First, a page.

Portland’s Pink Martini is a fabulous ensemble and China Forbes is a most talented songstress in many languages, including Portuguese, Neapolitan accented Italian, and this one in Spanish. You go girl.
If for some reason you’re unfamiliar with The Walkabouts, it may be time to catch up. I find Carla Torgerson’s voice hypnotic. They were originally a Sub Pop band out of Seattle, but their real fan base has been in Europe for a long time. (And it turns out that the two founders went to my alma mater). Cool video, too.
At the last minute, I got assigned the task to put up a “Music Night” post so here it goes.
As I was searching for songs from my favorite singer/songwriter, I happened upon these two which reference motorcycles. There is a certain feeling of freedom one gets when riding on a motorcycle.
You choose your topic and go for it. Tonight, it’s a “free for all”.
It’s definitely time for a video from my favorite singer/songwriter and cutie pie. It seems to be a couple of years old, but I do not care. Not even a little bit.
In the summer of 1970 I was in Rotterdam for a pop festival featuring a good number of excellent acts (this was the festival where I fell asleep just as Pink Floyd started their set) including an American band called The Flock. I ended up with their two (?) LPs, neither of which captured the performance I saw. The band supported a violinist and I still vividly remember him at the front of the stage, hair blowing in the wind as his violin screamed out some of the most incredible sounds I’d ever heard.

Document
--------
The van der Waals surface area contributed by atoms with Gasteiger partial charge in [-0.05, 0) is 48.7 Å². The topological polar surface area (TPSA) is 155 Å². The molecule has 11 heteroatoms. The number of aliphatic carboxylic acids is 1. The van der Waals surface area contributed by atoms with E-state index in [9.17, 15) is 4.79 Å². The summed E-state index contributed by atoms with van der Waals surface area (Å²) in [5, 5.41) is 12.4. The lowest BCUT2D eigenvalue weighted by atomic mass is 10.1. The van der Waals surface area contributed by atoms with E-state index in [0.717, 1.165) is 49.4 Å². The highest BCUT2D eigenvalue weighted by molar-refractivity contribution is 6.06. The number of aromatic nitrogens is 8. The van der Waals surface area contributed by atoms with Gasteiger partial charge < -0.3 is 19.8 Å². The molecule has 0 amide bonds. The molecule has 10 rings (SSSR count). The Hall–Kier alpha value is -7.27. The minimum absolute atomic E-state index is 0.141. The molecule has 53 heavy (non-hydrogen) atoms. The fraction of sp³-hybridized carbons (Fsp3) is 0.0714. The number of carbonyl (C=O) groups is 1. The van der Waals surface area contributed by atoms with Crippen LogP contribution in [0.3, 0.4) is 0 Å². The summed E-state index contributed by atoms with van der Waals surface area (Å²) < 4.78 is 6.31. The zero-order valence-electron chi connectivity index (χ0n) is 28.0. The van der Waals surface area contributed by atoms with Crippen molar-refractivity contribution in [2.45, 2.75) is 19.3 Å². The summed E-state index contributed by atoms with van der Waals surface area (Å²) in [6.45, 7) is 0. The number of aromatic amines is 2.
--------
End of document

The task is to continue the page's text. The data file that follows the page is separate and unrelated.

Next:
Fast forward a year or so when a friend of mine had the late night FM show on a radio station where no one gave a damn what was played during those hours. He had a enormous blues collection but when I asked about the violinist, Jerry Goodman, he whipped out something called The Inner Mounting Flame and proceeded to play the entire thing over the air — quite possibly the first or only time that was ever done, at least in central California. The phone lines lit up and not in a good way; he was amazed that he had that many listeners.
Fast forward another year or two and we find me and some friends sitting down in the balcony of Portland’s Paramount Theater to catch Mahavishnu Orchestra live. A single microphone hung down above the stage and as a stagehand passed by and coughed the sound was much like a passing freight train. Hmm, this is going to be loud. (Did I mention we were all completely baked?) This was the only concert I’ve ever attended in which the music pressed me back into my seat like a big warm hand. And that’s the problem with this video: there is no way you can crank your PC’s volume up to that level. But you could try. Just don’t blame me when you lose your hearing.
My daughter posted a photo on Facebook of one of her friends, who happens to be a tall blonde model; given the pose and the, er, boots I got an old Z Z Top song stuck in my head. This isn’t it, because that song and the original video developed something of a bad rep.
As far as I know, this is just a great rock and roll song with no unfortunate references.
“I do not play no rock ‘n roll, y’all” – Mississippi Fred McDowell
Abigail Washburn and Bela Fleck married secretly in 2009. This union of fine musicians brought together widely differing styles of banjo, hers from the folk and bluegrass genre, and he (though starting in bluegrass with the New Grass Revival) offers banjo influenced heavily by jazz and world rhythms. They play separately within their own styles and sometimes together as part of the Sparrow Quartet.
Here’s Abigail BB (before Bela) with the all women band Uncle Earl
Here’s Bela BA (before Abigail)
My favorite song from CCR and so unbelievably appropriate for today.